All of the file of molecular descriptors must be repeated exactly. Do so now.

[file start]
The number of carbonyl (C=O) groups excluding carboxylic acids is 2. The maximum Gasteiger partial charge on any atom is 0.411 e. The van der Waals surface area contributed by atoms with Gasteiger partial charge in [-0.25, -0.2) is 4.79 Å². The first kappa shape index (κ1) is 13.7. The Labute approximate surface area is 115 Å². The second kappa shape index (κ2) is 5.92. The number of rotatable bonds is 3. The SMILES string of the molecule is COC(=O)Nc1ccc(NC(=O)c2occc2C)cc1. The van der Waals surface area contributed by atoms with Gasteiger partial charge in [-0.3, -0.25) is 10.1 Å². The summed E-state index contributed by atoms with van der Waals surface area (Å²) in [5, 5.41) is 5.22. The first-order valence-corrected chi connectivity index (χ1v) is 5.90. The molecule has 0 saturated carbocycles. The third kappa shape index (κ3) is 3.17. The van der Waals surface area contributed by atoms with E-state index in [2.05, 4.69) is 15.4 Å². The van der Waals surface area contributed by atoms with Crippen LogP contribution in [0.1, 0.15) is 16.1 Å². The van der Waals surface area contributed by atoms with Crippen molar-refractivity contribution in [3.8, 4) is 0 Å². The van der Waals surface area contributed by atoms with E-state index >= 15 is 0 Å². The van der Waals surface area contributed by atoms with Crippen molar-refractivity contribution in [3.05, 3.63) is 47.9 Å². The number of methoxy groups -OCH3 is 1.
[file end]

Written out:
The number of carbonyl (C=O) groups excluding carboxylic acids is 2. The maximum Gasteiger partial charge on any atom is 0.411 e. The van der Waals surface area contributed by atoms with Gasteiger partial charge in [-0.25, -0.2) is 4.79 Å². The first kappa shape index (κ1) is 13.7. The Labute approximate surface area is 115 Å². The second kappa shape index (κ2) is 5.92. The number of rotatable bonds is 3. The SMILES string of the molecule is COC(=O)Nc1ccc(NC(=O)c2occc2C)cc1. The van der Waals surface area contributed by atoms with Gasteiger partial charge in [-0.3, -0.25) is 10.1 Å². The summed E-state index contributed by atoms with van der Waals surface area (Å²) in [5, 5.41) is 5.22. The first-order valence-corrected chi connectivity index (χ1v) is 5.90. The molecule has 0 saturated carbocycles. The third kappa shape index (κ3) is 3.17. The van der Waals surface area contributed by atoms with E-state index in [2.05, 4.69) is 15.4 Å². The van der Waals surface area contributed by atoms with Crippen LogP contribution in [0.1, 0.15) is 16.1 Å². The van der Waals surface area contributed by atoms with Crippen molar-refractivity contribution in [3.8, 4) is 0 Å². The van der Waals surface area contributed by atoms with E-state index >= 15 is 0 Å². The van der Waals surface area contributed by atoms with Crippen molar-refractivity contribution in [3.05, 3.63) is 47.9 Å². The number of methoxy groups -OCH3 is 1.